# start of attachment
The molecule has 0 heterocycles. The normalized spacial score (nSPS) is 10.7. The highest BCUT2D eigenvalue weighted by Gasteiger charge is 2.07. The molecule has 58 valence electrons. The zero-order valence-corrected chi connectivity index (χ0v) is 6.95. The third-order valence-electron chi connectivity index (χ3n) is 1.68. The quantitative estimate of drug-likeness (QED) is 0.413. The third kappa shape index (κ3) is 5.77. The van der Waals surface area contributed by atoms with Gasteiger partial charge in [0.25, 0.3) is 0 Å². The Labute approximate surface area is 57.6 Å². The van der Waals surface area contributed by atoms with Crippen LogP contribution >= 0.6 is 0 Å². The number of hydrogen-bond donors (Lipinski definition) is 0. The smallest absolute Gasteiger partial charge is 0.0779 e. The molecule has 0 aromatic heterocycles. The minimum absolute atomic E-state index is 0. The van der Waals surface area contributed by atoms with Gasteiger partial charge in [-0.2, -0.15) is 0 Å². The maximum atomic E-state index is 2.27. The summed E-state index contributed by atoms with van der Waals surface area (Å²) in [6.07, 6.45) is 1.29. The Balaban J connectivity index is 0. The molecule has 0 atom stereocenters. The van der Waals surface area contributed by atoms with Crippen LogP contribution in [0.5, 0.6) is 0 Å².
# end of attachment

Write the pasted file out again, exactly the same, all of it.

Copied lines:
The molecule has 0 heterocycles. The normalized spacial score (nSPS) is 10.7. The highest BCUT2D eigenvalue weighted by Gasteiger charge is 2.07. The molecule has 58 valence electrons. The zero-order valence-corrected chi connectivity index (χ0v) is 6.95. The third-order valence-electron chi connectivity index (χ3n) is 1.68. The quantitative estimate of drug-likeness (QED) is 0.413. The third kappa shape index (κ3) is 5.77. The van der Waals surface area contributed by atoms with Gasteiger partial charge in [0.25, 0.3) is 0 Å². The Labute approximate surface area is 57.6 Å². The van der Waals surface area contributed by atoms with Crippen LogP contribution >= 0.6 is 0 Å². The number of hydrogen-bond donors (Lipinski definition) is 0. The smallest absolute Gasteiger partial charge is 0.0779 e. The molecule has 0 aromatic heterocycles. The minimum absolute atomic E-state index is 0. The van der Waals surface area contributed by atoms with Gasteiger partial charge in [-0.2, -0.15) is 0 Å². The maximum atomic E-state index is 2.27. The summed E-state index contributed by atoms with van der Waals surface area (Å²) in [6.07, 6.45) is 1.29. The Balaban J connectivity index is 0. The molecule has 0 atom stereocenters. The van der Waals surface area contributed by atoms with Crippen LogP contribution in [0.5, 0.6) is 0 Å².